I just updated my shop with some more mottled and gossamer scarves and a few clothing pieces as well.
some of my favorite scarves at the moment. the one on the right was handwoven by ah yi.
Monday, November 2nd, 2009
It’s November! We’re having some wonderful weather here in MN. Sunny and cool and beautiful color everywhere. This weather always makes me want to knit and I’ve uncharacteristically started several projects at once and have several others on the waiting list.
I recently finished this vest, and am working on this one by Tom Scott, one of my favorite knitwear designers. And I really want to make this shawl which is super cool and might have to move up in the line.
Not that I need any more projects to add to my list, but I’d love to hear what you’re knitting or want to knit right now.
I also wanted to mention that the talented Jennifer Parry Dodge has opened her shop Ermie, with beautiful knitted cowls and hand printed clothing, all done in a wonderful fall color palette.
I’ll be updating my shop with a few items tomorrow, at 12:00 noon, CST. And my holiday collection HANDCRAFT, will launch around November 19th.
Wednesday, October 28th, 2009
I know I said that I would update my shop last week with more scarves and a few clothing items, but some other things got in the way. So, the update will happen next week, Tuesday, November 3rd.
There will be gossamer and mottled scarves and if you sent me a message about the gathering coat and dress, there will be one of each of these as well, possibly two. Oh, and some marfa print items too.
I start teaching my new class today and on top of that I have a noon presentation and my studio class in the afternoon. 9 hours of talking! yikes.
Hope you all have a good wednesday.
Monday, October 26th, 2009
Thank you for all of your thoughts about fashion in my last post. It was interesting to read about other peoples fashion influences growing up. I thought I would focus on fashion this week here since it’s on my mind lately.
One unfortunate occuring theme in my wardrobe are pieces that I acquire that I love but seem to never wear because I can’t figure out how to wear them. When purchasing them I am focusing on the individual piece, rather than what it will work with. The necklace above is a good example. I actually traded some clothing for this when I was a Searchlight artist at the American Craft Council show in Baltimore in 2008. And I have never worn it! It was made by Agelio Batle of epoxy and leather and I really like how the “clasp” is the main design.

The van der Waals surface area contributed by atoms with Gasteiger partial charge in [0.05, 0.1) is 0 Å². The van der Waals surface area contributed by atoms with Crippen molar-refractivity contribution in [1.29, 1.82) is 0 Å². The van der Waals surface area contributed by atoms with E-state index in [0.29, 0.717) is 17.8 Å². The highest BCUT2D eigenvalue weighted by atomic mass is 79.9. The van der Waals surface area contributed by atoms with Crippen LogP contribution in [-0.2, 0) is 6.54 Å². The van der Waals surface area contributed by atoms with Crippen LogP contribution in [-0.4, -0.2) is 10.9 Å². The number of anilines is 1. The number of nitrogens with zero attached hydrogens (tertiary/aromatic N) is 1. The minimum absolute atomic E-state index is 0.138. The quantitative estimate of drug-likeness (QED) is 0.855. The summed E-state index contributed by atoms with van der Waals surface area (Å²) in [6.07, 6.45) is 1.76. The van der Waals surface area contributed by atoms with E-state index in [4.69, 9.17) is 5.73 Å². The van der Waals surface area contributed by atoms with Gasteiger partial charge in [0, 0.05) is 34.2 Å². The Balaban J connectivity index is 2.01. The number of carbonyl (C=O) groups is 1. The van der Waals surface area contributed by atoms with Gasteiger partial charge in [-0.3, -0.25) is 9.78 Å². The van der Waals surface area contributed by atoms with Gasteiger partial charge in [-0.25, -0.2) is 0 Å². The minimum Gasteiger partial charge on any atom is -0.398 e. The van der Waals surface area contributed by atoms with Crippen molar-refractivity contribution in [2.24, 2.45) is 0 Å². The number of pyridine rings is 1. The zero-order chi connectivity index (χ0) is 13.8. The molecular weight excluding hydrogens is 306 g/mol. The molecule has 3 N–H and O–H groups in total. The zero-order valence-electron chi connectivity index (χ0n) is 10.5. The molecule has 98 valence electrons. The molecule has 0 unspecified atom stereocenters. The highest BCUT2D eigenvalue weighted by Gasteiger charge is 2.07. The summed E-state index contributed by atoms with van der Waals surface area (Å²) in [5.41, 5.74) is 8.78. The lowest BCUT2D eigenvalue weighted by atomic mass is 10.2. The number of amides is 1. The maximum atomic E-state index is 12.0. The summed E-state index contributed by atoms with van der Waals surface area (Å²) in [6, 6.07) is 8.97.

I ran across it recently and decided I needed to incorporate it into my wardrobe. I decided to turn to Polyvore for help. Now when Polyvore first came out I was intrigued. It looked fun, like playing with paper dolls. Awhile ago I checked back in and was a little shocked to see how commercial it has become. It seems to be all about selling products, and it is SO easy to create an amazing outfit in mere seconds and then click to buy. Very dangerous for me.
but….I started thinking about how it is a great assembling tool and so I decided to try to use it as a way of organizing things that I already own into an outfit. You can search by item and also color, which is brilliant. I thought the necklace would look good with a chunky cardigan I have, so I looked for a similar one and started there. Then I looked through the shirt section, not sure what I would want to wear under the necklace. After browsing I decided that a basic but slim cut t-shirt would work well. Then I looked at some skirts and saw a denim pencil skirt. That made me think of the dipped horizon skirt I made. Then I went to the boot section. I have many pairs of tall boots that would work with this outfit, but I have admired the Golden Goose brand boots for a long time. They are priced into the stratosphere, so I knew I wouldn’t even be temped to purchase them, so for fun I added them to the mix.
And there it is. It took a little time to put the image together since I added some of my own pieces, but you wouldn’t even have to make a final image. And it was super fun to do.
I’m interested to hear if any of you have experimented with Polyvore, and what you think about it.
Also: what would you wear this necklace with?
I really like the fashion posts that Stephanie and Maria have been doing over at 3191. Last week Stephanie talked about making items your own, by changing buttons, dyeing, etc. Such great ideas.
Friday, October 23rd, 2009
I realized I don’t talk about fashion much here. That’s strange, because I do think about it. And I’m curious about what others think about it. How important is fashion to you?
A little of my fashion history:
- When I was very little, my mom made most of my clothes. She knit and sewed and I was thrilled to have interesting, unique items.
- When I was in elementary school I became obese, and only wanted to wear loose, shapeless things. I tended to wear a handful of items over and over. There was something about not having to figure out what to wear that was comforting.
- Towards the end of middle school I began to shed some weight and suddenly clothing became really interesting. I knew how to knit and sew (from my mom) and making things I could wear became really fun. My dad loved fashion (still does) and liked taking me shopping, searching out unique places and items that were different than the usual mall stuff. We would also go to art galleries and museums, and in my head I think I started to think of fashion and art as related.